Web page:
A Growing Clientele
The BookScan Station at HBT Library was launched with a blog post on April 4, announcing that ‘Color Scanning Comes to the Library.’ The post included an embedded YouTube video demonstration on using the scanner, which was originally produced by Fairfield Public Library. Since then, says Uricchio, students have flocked to use the scanners and he has received an overwhelmingly positive response.
“The thing we hear the most excitement about is the touch screen,” says Uricchio. “They say it’s the easiest touch screen they’ve ever used. Each step of the way, it’s so clear what’s going to happen next. Overall, it’s how easily they can get the thing in their hands out into the format they want it in, more quickly and easily than anything else.”
In a recent survey, one graduate student wrote: “A few weeks ago I wanted to recommend you’re getting a scanner. And then we got one! I was so excited when I saw it. It’s wonderful. It beats paying for printouts. Now I can just scan articles to my classmates and teachers.” Since then she – and a lot of other students – have been using the BookScan station regularly.
“We’re pretty sure that by the time fall semester comes, which is our busiest semester, we’ll have people lined up to use it,” he says. “So we may get one more, maybe two – at least one with (a document feeder for) multi-page capability.”
Originally, Uricchio expected that most library patrons would be using the scanner as a free alternative to the library photocopies, which charge 10 cents per page for black and white copies and does not offer color copies. But students today are far more sophisticated.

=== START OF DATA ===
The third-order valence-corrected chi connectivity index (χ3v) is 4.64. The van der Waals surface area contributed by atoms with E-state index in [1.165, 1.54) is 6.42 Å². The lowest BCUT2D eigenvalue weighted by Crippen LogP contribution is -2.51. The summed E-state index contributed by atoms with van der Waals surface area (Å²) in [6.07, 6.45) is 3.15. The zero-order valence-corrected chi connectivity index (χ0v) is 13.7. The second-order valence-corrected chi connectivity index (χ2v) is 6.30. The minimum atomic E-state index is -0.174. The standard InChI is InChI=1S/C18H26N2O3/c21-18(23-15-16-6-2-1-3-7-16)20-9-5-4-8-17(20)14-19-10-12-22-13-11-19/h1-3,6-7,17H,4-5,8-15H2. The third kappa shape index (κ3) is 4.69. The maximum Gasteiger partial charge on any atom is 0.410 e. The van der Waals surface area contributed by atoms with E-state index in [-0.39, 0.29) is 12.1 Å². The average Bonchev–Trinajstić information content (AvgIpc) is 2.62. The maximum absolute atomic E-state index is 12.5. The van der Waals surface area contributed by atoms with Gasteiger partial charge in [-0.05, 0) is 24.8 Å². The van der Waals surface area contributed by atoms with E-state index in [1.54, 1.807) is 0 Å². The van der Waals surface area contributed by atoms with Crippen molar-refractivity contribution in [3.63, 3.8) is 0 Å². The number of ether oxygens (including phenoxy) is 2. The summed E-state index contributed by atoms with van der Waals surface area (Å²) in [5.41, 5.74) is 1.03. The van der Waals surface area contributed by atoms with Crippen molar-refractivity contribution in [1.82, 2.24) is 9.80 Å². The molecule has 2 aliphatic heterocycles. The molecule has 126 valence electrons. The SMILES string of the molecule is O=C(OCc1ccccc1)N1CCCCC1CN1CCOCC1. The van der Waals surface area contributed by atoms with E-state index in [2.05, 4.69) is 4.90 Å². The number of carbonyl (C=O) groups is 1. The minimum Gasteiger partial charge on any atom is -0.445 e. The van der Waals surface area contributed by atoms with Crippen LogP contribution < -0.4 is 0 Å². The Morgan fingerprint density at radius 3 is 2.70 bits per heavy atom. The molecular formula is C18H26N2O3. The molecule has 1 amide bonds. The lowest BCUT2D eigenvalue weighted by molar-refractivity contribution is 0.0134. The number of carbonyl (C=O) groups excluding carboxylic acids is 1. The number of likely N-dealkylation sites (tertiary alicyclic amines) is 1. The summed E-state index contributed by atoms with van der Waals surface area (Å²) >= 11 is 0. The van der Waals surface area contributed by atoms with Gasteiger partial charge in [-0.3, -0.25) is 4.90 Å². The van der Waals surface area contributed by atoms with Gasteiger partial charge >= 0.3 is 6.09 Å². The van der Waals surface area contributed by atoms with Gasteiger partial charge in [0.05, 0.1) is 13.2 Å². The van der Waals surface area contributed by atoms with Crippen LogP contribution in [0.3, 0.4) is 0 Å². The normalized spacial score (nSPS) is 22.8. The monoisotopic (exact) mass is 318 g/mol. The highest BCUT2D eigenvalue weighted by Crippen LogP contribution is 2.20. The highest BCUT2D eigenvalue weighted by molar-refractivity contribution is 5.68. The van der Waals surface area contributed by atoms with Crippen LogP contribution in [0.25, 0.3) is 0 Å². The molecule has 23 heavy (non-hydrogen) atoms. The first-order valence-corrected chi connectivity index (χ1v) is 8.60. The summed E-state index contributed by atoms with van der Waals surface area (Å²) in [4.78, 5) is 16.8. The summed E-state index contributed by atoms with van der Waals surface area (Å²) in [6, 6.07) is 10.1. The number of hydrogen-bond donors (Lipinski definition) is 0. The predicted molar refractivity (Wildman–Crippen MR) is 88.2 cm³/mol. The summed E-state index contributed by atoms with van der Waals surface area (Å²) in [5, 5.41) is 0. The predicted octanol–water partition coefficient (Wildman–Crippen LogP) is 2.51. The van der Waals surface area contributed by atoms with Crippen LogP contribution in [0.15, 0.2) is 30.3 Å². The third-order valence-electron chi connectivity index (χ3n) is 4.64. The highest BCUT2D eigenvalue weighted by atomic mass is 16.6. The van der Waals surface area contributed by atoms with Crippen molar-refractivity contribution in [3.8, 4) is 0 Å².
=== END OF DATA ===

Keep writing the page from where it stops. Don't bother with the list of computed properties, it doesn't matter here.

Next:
“I’ve seen a lot more interest in OCR (Optical Character Recognition) than I thought. Students these days are much more technically proficient that we are, and they are using the scanners to scan pages from a book so they can load them directly into their word processors for their papers.” For them, it’s a huge improvement over photocopying their source, then typing it into their word processor – especially since “the OCR is really, really good in this unit. It even picks up unusual fonts. This is very high end stuff.”
The BookScan Station is not connected to printers or photocopiers, but students seem unconcerned. It may be, says Uricchio, that students are ready to embrace this new technology over the old.
“Just before the BookScan Station came, we had a member of Library IT come out to talk about various problems with printing and the photocopiers,” he says. “Then a couple weeks later, he came out to install the BookScan Station and show us how to use it. I said to him, ‘After you’ve show us this, is it fair to say that what we need is not more copiers, but more BookScan Stations?’ And he said, ‘Absolutely.’”
Part of that is driven by the students desire for more digital content and fewer books to drag around. But it’s also a question of library resources.
“Face it, BookScan Stations are less expensive than photocopiers and they have all this added value,” says Uricchio. “Especially if we can get document feeders and more units, I think we could do a lot more with the BookScan Station. They are easy to place around libraries, because they are not as big, and they’re not using paper or toner.”
Besides, he adds, “You can’t buy this kind of service (for our patrons) or the gratitude we’re getting for providing it. That’s a whole extra value.”
“The OCR is really, really good in this unit. It even picks up unusual fonts. This is very high end stuff.”
Director of Harleigh B. Trecker Library
Greater Hartford Campus
University of Connecticut